Monday, 29 July 2013

Been watching 'Exit Through the Gift Shop' again

Haven't got the nerve to go out in public with a spray can so I've had to release my inner graffiti artist in the safety of my garden on the new surfboard. 

'Exit Through the Gift Shop' incidentally, being Banksy documentary film about Street Art. Naturally after watching that film for the second time I needed to start cutting out some stencils and wielding a spray can and JLo3 was the perfect candidate. 

Sunday, 21 July 2013

Summer board, better late than never

Originally planned as my Bali board, and hugely regret that she wasn't, this board has long been on my agenda but it's just taken till today before I got around to shaping her. Essentially this is a shortened 5'8 version of my Geoff McCoy Nugget but with elements of Geoff McCoy's Astron Zot and Firewires Baked Potato, along with what I've learnt from hugely successful Jubilee Sim and the poorly implemented (but surprisingly adept) J-Lo 2. It'll make more sense when I explain the finished board. Fibre glassing to come next weekend hopefully, the less time I have to ruin it the better but anyway some development photos follow:

Monday, 8 July 2013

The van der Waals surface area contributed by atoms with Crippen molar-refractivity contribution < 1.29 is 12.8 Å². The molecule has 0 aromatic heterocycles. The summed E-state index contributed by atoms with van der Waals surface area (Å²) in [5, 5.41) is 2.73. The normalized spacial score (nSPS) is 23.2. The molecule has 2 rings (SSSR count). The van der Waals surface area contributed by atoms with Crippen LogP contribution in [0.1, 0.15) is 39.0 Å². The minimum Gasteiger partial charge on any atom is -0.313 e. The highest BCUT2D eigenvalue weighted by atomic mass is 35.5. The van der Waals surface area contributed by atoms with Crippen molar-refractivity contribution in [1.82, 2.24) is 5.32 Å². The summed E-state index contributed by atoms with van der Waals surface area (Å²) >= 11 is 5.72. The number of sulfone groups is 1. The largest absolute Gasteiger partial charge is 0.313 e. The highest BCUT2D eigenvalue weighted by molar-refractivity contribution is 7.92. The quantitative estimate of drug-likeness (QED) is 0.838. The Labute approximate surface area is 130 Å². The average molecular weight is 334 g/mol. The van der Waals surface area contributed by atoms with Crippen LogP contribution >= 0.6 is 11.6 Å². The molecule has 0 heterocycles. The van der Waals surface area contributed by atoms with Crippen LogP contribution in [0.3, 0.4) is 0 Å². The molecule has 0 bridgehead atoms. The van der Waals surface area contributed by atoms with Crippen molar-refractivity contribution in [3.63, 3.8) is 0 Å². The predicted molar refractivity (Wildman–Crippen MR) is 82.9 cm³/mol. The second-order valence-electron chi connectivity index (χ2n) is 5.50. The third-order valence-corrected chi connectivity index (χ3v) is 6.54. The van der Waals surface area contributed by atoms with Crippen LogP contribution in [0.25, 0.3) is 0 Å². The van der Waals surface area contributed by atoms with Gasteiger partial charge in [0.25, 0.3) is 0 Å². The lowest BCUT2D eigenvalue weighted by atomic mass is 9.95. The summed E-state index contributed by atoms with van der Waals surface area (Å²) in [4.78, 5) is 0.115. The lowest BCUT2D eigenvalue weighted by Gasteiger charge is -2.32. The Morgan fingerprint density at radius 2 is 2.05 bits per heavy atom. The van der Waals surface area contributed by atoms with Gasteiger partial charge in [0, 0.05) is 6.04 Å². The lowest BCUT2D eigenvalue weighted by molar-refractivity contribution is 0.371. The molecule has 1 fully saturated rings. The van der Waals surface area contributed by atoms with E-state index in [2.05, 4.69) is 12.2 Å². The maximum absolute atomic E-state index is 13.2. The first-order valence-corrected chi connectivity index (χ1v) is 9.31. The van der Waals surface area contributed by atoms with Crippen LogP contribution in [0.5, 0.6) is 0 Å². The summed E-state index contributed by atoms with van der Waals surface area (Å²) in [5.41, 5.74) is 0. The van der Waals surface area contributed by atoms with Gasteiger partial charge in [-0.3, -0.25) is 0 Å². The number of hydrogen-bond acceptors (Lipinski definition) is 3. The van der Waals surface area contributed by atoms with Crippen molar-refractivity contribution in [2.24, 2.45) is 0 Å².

How to Make the Low-Tech Skateboard in Your Garden!

A vacuum pump or am industrial press would be nice but I don't have either of those so I have to find another way to make a skateboard more effectively than my last poor effort. As it happened though I finally decided to fill in the trench I'd dug in the back garden so thought I'd kill two birds with one stone. 

Step 1 - Block of Foam

To form the right shape for the board a nice block of foam is easiest, this one was a block of xps insulation foam from my local hardware store which luckily was the same length as my maple ply.

Step 2 - Add Concave to the Deck

A nice concave in the deck will allow you to have more control under your feet, it'll also add strength to the board, more concave will mean less flex. 

Step 3 - Add Rocker 

If you plan on having a lot of flex in your board you might want to consider adding a healthy rocker to your deck to avoid bottoming out or catching your wheels when turning.

The benefits of using a block of foam is that you can dial in your design in future models. For this particular board I was far to conservative with both the concave and the rocker, going to hack a lot more foam away next time.

Step 4 - Choose an outline

Pick your board design just remember that this is your board so be as radical as you like. For my board I'm attempting a replica of my next surfboard so it might look a little conservative but it will all make sense later.

Step 5 - Glue plywood sheets together

Now it's time to glue your wood together. I chose seven layers of 1mm maple ply but I suspect most ply will work, just remember that weaker wood will require more sheets to obtain the same strength.

Get yourself a nice flat platform and get to work with a foam roller and some wood glue, Titebond III is good; I was cheap and went for some common wood glue and regretted it. Important tip, be generous with your glue.